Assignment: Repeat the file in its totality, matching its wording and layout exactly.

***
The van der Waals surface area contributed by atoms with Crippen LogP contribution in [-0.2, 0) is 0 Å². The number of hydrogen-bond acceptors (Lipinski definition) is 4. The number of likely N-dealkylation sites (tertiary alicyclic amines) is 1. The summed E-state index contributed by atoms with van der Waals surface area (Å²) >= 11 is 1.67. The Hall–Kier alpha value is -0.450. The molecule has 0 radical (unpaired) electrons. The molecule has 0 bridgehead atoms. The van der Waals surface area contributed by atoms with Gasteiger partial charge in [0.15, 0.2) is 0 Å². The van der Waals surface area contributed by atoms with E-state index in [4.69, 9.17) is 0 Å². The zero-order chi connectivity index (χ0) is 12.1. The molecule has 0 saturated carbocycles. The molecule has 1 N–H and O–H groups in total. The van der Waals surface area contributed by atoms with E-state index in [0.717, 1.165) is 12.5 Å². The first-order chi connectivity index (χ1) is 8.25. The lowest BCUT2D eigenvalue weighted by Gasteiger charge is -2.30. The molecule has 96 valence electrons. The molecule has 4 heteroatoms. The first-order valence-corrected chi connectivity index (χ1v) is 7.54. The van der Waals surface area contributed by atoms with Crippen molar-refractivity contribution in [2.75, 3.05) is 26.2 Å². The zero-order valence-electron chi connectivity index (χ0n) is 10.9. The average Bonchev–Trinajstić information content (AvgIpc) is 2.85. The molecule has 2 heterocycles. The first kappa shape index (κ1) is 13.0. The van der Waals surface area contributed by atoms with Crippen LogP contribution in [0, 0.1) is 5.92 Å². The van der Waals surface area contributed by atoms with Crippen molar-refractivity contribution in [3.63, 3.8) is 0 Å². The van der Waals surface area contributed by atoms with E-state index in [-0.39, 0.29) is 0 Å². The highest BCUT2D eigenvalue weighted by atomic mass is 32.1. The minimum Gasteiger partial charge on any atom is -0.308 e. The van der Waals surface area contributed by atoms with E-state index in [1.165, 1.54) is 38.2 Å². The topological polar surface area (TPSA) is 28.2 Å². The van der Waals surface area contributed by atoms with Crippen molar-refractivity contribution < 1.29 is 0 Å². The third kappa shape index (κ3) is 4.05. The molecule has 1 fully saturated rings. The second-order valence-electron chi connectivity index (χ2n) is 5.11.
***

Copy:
The van der Waals surface area contributed by atoms with Crippen LogP contribution in [-0.2, 0) is 0 Å². The number of hydrogen-bond acceptors (Lipinski definition) is 4. The number of likely N-dealkylation sites (tertiary alicyclic amines) is 1. The summed E-state index contributed by atoms with van der Waals surface area (Å²) >= 11 is 1.67. The Hall–Kier alpha value is -0.450. The molecule has 0 radical (unpaired) electrons. The molecule has 0 bridgehead atoms. The van der Waals surface area contributed by atoms with Gasteiger partial charge in [0.15, 0.2) is 0 Å². The van der Waals surface area contributed by atoms with E-state index in [4.69, 9.17) is 0 Å². The zero-order chi connectivity index (χ0) is 12.1. The molecule has 0 saturated carbocycles. The molecule has 1 N–H and O–H groups in total. The van der Waals surface area contributed by atoms with E-state index in [0.717, 1.165) is 12.5 Å². The first-order chi connectivity index (χ1) is 8.25. The lowest BCUT2D eigenvalue weighted by Gasteiger charge is -2.30. The molecule has 96 valence electrons. The molecule has 4 heteroatoms. The first-order valence-corrected chi connectivity index (χ1v) is 7.54. The van der Waals surface area contributed by atoms with Crippen molar-refractivity contribution in [2.75, 3.05) is 26.2 Å². The zero-order valence-electron chi connectivity index (χ0n) is 10.9. The average Bonchev–Trinajstić information content (AvgIpc) is 2.85. The molecule has 2 heterocycles. The first kappa shape index (κ1) is 13.0. The van der Waals surface area contributed by atoms with Crippen LogP contribution in [0, 0.1) is 5.92 Å². The van der Waals surface area contributed by atoms with Crippen molar-refractivity contribution in [3.63, 3.8) is 0 Å². The van der Waals surface area contributed by atoms with E-state index in [-0.39, 0.29) is 0 Å². The highest BCUT2D eigenvalue weighted by atomic mass is 32.1. The minimum Gasteiger partial charge on any atom is -0.308 e. The van der Waals surface area contributed by atoms with E-state index in [1.165, 1.54) is 38.2 Å². The topological polar surface area (TPSA) is 28.2 Å². The van der Waals surface area contributed by atoms with Crippen molar-refractivity contribution < 1.29 is 0 Å². The third kappa shape index (κ3) is 4.05. The molecule has 1 fully saturated rings. The second-order valence-electron chi connectivity index (χ2n) is 5.11.